Novel concepts and tools to promote progress in grazing science and management need to incorporate heterogeneity and nonlinear scaling of spatially and temporally distributed ecological interactions such as diet selection, defoliation, and plant growth. Traditional grazing management factors are number of animals, species and category of animals, spatial distribution of forage demand, and temporal distribution of forage demand. These traditional methods have been based on a paradigm that is static, assumes equilibrium conditions, and does not consider scaling issues, neither in time nor in space. Three related issues that can contribute to the progress in the understanding and management of grazing systems are spatial heterogeneity, event-driven dynamics, and scaling effects. Spatial heterogeneity of species and defoliation determine pasture stability by modulating competition and response to heterogeneous defoliation. When pasture species are well mixed, livestock are less able to select their preferred diet. When species are separated into larger and more easily identifiable patches, the selected diet approaches the preferred one. Simultaneously, patchiness in pasture components and redistribution of nutrients by grazing can lend global compositional stability to grass–clover pastures. Grazing at high animal density can be studied using the paradigm of event-driven dynamics. Several mechanisms suggest that grazing systems should have allometric spatial and temporal scaling in addition to the well-recognized allometric scaling of food requirements with body mass. Grazing system performance should scale allometrically with pasture size because both resource distribution and animal movements frequently have fractal properties. As pasture size increases, fewer hierarchical levels of grazing behavior are constrained, and the new spatial patterns introduce nonlinearity in the response to pasture size. Operant conditioning of foraging behavior, conditioned aversions, plant spatial pattern, pasture size and shape, timing and duration of grazing periods, and number of animals are discussed as precision tools to manage grazing systems.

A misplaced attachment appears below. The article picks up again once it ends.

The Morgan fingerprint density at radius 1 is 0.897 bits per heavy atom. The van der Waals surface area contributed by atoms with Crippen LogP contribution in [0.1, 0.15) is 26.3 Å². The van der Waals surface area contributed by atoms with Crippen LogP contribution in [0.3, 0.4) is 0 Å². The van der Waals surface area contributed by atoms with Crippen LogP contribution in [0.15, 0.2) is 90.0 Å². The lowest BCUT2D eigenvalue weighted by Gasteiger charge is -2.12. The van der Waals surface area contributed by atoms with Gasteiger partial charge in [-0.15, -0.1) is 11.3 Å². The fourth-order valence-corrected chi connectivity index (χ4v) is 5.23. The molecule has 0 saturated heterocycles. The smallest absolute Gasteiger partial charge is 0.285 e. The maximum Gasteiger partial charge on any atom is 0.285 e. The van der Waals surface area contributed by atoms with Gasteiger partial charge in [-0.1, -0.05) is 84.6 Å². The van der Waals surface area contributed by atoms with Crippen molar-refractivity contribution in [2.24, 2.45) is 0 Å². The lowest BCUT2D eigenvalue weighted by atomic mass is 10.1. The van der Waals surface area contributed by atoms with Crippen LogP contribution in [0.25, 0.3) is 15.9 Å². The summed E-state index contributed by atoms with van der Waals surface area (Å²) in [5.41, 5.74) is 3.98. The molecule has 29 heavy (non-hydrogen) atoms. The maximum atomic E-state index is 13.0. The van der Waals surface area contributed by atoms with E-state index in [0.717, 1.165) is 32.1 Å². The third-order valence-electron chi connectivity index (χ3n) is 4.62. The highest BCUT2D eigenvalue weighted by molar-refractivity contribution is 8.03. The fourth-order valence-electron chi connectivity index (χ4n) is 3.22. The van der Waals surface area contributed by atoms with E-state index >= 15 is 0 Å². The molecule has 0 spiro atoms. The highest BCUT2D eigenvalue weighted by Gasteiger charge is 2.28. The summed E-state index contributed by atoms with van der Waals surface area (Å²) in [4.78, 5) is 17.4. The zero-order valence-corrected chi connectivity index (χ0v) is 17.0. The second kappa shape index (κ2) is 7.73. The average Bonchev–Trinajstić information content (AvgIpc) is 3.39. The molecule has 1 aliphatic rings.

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Vol. 62 • No. 5